Camping with your dog can be an enjoyable experience if done so safely. Your dog can even sit around the campfire with you. Just be aware of bonfire safety and signs of smoke inhalation the next time you enjoy a fire with your dog.
Can Dogs Be Near a Campfire?
Healthy dogs can be near a campfire with certain precautions. Make sure that once the fire is burning, your dog is a safe distance away and is sitting upwind so flames and ashes can’t reach them. Make sure your dog has access to fresh water and cannot access the fire pit.
Monitor your dog for signs of agitation. If your dog doesn’t enjoy being near the fire, don’t force it! Many dogs prefer to sit farther away or to relax inside.
Some dogs, such as puppies, senior dogs, and brachycephalic dogs, may be more easily irritated by fire and smoke and are best kept inside or far away from the fire.
Signs of Smoke-Inhalation in Dogs From Campfires
A good rule of thumb when sitting around a fire with your dog is to pay attention to how you feel. If the smoke is irritating you, it is most likely irritating your dog.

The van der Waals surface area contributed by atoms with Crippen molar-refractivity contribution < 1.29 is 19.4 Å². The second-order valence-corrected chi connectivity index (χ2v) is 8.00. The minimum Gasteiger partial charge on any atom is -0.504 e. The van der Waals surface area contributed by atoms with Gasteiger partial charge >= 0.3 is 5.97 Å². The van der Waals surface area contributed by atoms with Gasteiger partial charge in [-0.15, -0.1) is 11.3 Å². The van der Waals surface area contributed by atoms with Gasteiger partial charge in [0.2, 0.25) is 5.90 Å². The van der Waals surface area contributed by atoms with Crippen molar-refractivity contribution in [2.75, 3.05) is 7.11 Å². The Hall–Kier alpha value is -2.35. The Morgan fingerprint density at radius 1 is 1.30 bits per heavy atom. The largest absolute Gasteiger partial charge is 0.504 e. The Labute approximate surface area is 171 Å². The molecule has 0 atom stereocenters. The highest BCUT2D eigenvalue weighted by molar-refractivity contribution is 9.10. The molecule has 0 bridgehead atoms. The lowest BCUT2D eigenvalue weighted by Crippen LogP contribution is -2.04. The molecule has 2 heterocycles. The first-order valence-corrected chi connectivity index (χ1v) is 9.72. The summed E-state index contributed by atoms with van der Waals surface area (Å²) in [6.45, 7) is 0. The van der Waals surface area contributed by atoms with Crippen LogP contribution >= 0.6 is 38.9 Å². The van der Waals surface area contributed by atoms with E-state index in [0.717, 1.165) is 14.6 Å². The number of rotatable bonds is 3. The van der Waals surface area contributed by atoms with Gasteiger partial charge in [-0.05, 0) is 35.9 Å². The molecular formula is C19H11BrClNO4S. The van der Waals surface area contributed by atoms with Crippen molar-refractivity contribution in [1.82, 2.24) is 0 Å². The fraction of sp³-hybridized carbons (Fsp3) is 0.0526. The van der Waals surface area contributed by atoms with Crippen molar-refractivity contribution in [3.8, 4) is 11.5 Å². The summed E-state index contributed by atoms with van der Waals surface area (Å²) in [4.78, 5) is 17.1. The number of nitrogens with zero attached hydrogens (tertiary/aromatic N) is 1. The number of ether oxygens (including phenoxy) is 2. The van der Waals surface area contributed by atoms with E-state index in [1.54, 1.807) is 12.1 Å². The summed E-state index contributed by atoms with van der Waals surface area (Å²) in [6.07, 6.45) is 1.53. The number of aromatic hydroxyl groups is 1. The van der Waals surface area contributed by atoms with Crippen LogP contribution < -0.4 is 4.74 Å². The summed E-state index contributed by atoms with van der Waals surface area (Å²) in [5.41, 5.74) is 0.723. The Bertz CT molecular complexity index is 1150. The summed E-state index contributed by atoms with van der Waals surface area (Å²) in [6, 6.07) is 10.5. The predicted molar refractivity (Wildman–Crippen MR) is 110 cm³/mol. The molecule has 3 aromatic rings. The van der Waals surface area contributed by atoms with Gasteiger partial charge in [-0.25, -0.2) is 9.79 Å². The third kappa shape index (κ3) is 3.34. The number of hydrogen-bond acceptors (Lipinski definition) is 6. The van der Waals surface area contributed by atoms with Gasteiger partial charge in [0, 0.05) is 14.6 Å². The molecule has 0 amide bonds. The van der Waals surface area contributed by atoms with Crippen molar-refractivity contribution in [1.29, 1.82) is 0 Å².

Call your veterinarian right away if your dog exhibits any of the following symptoms:
- Wheezing or loud breathing
- Fatigue or disorientation
- Trouble breathing
- Reduced appetite
- Reduced thirst
- Red eyes, excessive tearing or blinking, or pawing at eyes (indicate cornea trauma)
Reasons Why Dogs Might be Scared of Bonfires
Some dogs just don’t like fire or smoke, and that is perfectly natural! Here are a few additional reasons your dog may be fearful around a bonfire:
- Heat. Have you ever stood a little too close to the fire? Dogs can experience that uncomfortable sensation as well. Many dogs get overheated or uncomfortable if they are too close to the fire.
- They descended from wolves. Wolves are naturally afraid of fire because it is associated with destroying their habitat.
- Fires are unpredictable. The crackling sounds can be unsettling for dogs, especially those who are afraid of loud noises like fireworks and thunder
Bonfire Safety Tips
- Make sure your dog stays away from the fire pit even long after the fire has gone out. Embers can remain below piles of soot that your dog may try to roll in. Avoid your dog getting burnt, stepping in glass, or getting covered in soot.
- Microchip and ID your dog before camping. It’s always best to be prepared in case your dog makes an accidental escape.
- Talk to your veterinarian if your dog’s behavior seems off.